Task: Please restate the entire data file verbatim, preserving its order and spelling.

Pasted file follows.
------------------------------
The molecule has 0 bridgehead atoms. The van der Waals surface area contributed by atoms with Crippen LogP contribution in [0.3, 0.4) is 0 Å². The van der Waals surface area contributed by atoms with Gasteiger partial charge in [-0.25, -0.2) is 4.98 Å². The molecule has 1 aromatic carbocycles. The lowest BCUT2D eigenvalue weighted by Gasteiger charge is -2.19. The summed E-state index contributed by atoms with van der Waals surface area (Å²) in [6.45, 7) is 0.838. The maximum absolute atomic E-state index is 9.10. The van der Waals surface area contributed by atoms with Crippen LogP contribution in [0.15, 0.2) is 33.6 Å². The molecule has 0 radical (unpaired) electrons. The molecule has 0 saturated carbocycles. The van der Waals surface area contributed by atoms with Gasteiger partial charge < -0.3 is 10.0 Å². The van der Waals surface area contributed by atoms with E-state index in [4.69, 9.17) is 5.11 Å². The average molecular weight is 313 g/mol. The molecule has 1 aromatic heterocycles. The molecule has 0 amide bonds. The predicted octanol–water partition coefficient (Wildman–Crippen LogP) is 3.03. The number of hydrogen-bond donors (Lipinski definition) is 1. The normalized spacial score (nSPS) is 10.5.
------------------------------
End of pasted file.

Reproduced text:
The molecule has 0 bridgehead atoms. The van der Waals surface area contributed by atoms with Crippen LogP contribution in [0.3, 0.4) is 0 Å². The van der Waals surface area contributed by atoms with Gasteiger partial charge in [-0.25, -0.2) is 4.98 Å². The molecule has 1 aromatic carbocycles. The lowest BCUT2D eigenvalue weighted by Gasteiger charge is -2.19. The summed E-state index contributed by atoms with van der Waals surface area (Å²) in [6.45, 7) is 0.838. The maximum absolute atomic E-state index is 9.10. The van der Waals surface area contributed by atoms with Crippen LogP contribution in [0.15, 0.2) is 33.6 Å². The molecule has 0 radical (unpaired) electrons. The molecule has 0 saturated carbocycles. The van der Waals surface area contributed by atoms with Gasteiger partial charge < -0.3 is 10.0 Å². The van der Waals surface area contributed by atoms with E-state index in [4.69, 9.17) is 5.11 Å². The average molecular weight is 313 g/mol. The molecule has 1 aromatic heterocycles. The molecule has 0 amide bonds. The predicted octanol–water partition coefficient (Wildman–Crippen LogP) is 3.03. The number of hydrogen-bond donors (Lipinski definition) is 1. The normalized spacial score (nSPS) is 10.5.